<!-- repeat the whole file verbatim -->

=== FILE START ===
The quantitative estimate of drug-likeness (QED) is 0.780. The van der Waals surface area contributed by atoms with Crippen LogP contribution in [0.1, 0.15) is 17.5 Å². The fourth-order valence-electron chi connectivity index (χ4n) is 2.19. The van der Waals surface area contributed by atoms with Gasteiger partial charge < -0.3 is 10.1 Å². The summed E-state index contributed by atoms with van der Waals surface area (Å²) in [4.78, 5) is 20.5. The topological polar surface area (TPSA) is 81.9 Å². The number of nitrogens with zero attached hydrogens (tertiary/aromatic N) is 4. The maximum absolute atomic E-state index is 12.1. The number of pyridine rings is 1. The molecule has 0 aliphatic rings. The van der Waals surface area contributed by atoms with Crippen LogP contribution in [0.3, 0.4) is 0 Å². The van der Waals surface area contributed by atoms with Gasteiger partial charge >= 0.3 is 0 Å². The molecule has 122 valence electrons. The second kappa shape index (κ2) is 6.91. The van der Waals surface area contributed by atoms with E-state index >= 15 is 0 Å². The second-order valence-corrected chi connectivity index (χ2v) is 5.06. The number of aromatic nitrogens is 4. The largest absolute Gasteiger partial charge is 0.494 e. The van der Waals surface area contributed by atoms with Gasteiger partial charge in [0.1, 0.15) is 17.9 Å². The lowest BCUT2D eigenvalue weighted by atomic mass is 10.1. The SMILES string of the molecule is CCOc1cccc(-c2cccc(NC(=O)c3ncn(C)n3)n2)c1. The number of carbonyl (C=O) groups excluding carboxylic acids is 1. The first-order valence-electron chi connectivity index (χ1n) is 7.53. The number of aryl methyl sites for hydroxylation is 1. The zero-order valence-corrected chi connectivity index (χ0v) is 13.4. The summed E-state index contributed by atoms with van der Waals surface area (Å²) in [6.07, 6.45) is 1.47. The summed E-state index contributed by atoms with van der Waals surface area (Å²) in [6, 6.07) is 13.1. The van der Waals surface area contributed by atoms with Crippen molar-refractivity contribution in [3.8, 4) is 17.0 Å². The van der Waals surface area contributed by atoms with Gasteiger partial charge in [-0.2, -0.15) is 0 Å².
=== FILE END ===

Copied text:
The quantitative estimate of drug-likeness (QED) is 0.780. The van der Waals surface area contributed by atoms with Crippen LogP contribution in [0.1, 0.15) is 17.5 Å². The fourth-order valence-electron chi connectivity index (χ4n) is 2.19. The van der Waals surface area contributed by atoms with Gasteiger partial charge < -0.3 is 10.1 Å². The summed E-state index contributed by atoms with van der Waals surface area (Å²) in [4.78, 5) is 20.5. The topological polar surface area (TPSA) is 81.9 Å². The number of nitrogens with zero attached hydrogens (tertiary/aromatic N) is 4. The maximum absolute atomic E-state index is 12.1. The number of pyridine rings is 1. The molecule has 0 aliphatic rings. The van der Waals surface area contributed by atoms with Crippen LogP contribution in [0.3, 0.4) is 0 Å². The van der Waals surface area contributed by atoms with Gasteiger partial charge >= 0.3 is 0 Å². The molecule has 122 valence electrons. The second kappa shape index (κ2) is 6.91. The van der Waals surface area contributed by atoms with E-state index >= 15 is 0 Å². The second-order valence-corrected chi connectivity index (χ2v) is 5.06. The number of aromatic nitrogens is 4. The largest absolute Gasteiger partial charge is 0.494 e. The van der Waals surface area contributed by atoms with Gasteiger partial charge in [0.1, 0.15) is 17.9 Å². The lowest BCUT2D eigenvalue weighted by atomic mass is 10.1. The SMILES string of the molecule is CCOc1cccc(-c2cccc(NC(=O)c3ncn(C)n3)n2)c1. The number of carbonyl (C=O) groups excluding carboxylic acids is 1. The first-order valence-electron chi connectivity index (χ1n) is 7.53. The number of aryl methyl sites for hydroxylation is 1. The zero-order valence-corrected chi connectivity index (χ0v) is 13.4. The summed E-state index contributed by atoms with van der Waals surface area (Å²) in [6.07, 6.45) is 1.47. The summed E-state index contributed by atoms with van der Waals surface area (Å²) in [6, 6.07) is 13.1. The van der Waals surface area contributed by atoms with Crippen molar-refractivity contribution in [3.8, 4) is 17.0 Å². The van der Waals surface area contributed by atoms with Gasteiger partial charge in [-0.2, -0.15) is 0 Å².